For example, the claim has been made in Chile, Scotland, Norway and Canada at the same time in the past year. If you follow fish farm news, Chile is acknowledged as one of the most unsanitary fish farm areas in the world and as recently noted in December 2013 posts on this site, the annual escapes are typically 1 million fish, with a max of 4.4 million fish per year. This includes pristine water in Patagonia. Very sad.

And Chile still has not been able to go free of the ISA that caused a $2 Billion loss in 2008, even though their method of dealing with the problem goes to lengths to downplay that the disease is present in one farm or another, or many. If you follow or you will find such articles regularly. Here is one for Dec 2013:

Read the article: CHILE 

Wednesday, December 04, 2013, 23:00 (GMT + 9)

The National Fisheries and Aquaculture Service (Sernapesca) preemptively restricted the activity on a salmon centre of Macrozone 6, where positivity to the infectious salmon anemia (ISA) virus was detected.
Under the risk-based monitoring sanitary survey periodically performed by the authority, ISA presence was found in a cage belonging to the centre Arbolito, located in the ACS 18B, in the north of the Aysen region, near Melinka.
This centre belongs to the firm Southern Cross Seafood.

Given what is indicated in the ISA Monitoring and Control Programme, the centre was classified as being "undeterminably confirmed," pending sequencing. These data will be released within the next 72 hours.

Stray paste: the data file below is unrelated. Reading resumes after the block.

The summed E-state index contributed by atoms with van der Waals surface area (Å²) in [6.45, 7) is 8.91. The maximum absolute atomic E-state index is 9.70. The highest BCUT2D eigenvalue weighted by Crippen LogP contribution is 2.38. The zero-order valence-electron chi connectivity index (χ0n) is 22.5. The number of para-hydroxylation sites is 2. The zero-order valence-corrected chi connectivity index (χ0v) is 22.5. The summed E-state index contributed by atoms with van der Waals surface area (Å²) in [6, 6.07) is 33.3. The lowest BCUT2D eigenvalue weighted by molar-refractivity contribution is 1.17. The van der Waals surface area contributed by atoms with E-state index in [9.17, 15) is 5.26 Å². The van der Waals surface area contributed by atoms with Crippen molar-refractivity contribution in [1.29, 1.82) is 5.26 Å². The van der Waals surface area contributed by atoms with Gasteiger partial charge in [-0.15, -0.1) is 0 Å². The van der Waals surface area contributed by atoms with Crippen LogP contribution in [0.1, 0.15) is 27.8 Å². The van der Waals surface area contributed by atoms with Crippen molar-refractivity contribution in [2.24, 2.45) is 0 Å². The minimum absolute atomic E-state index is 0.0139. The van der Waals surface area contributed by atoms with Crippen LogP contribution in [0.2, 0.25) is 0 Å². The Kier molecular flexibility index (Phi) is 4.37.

Meanwhile, Sernapesca is conducting surveillance inspections in the affected centre and in the area.

After the 2007 crisis caused by ISA spread in several farms in the country, Sernapesca developed a contingency protocol in four main stages: early detection, outbreak containment, bio-safe harvesting and effective communication to all stakeholders, who are both internal and external to the industry.

From the industry they explain that the ISA virus can not be eradicated, "but it can be handled." And they make it clear that this case is not dangerous, as the farming centre is small: it only has about 180,000 fish, while an average centre currently has about 900,000 fish, Diario Financiero reported.

Related article:

Here is a claim I found for Dec 23, 2013 for the USA, saying it has one of the most stringent laws - commonly the claim is 'the best in the world' etc.: 

Not all aquaculture is created equal, but aquaculture in the United States operates within one of the most comprehensive regulatory environments in the world. Projects that are sited in US waters must meet a suite of federal, state, and local regulations that ensure environmental protection, water quality, food safety, and protection of public health.

This is fish farm communication's spin.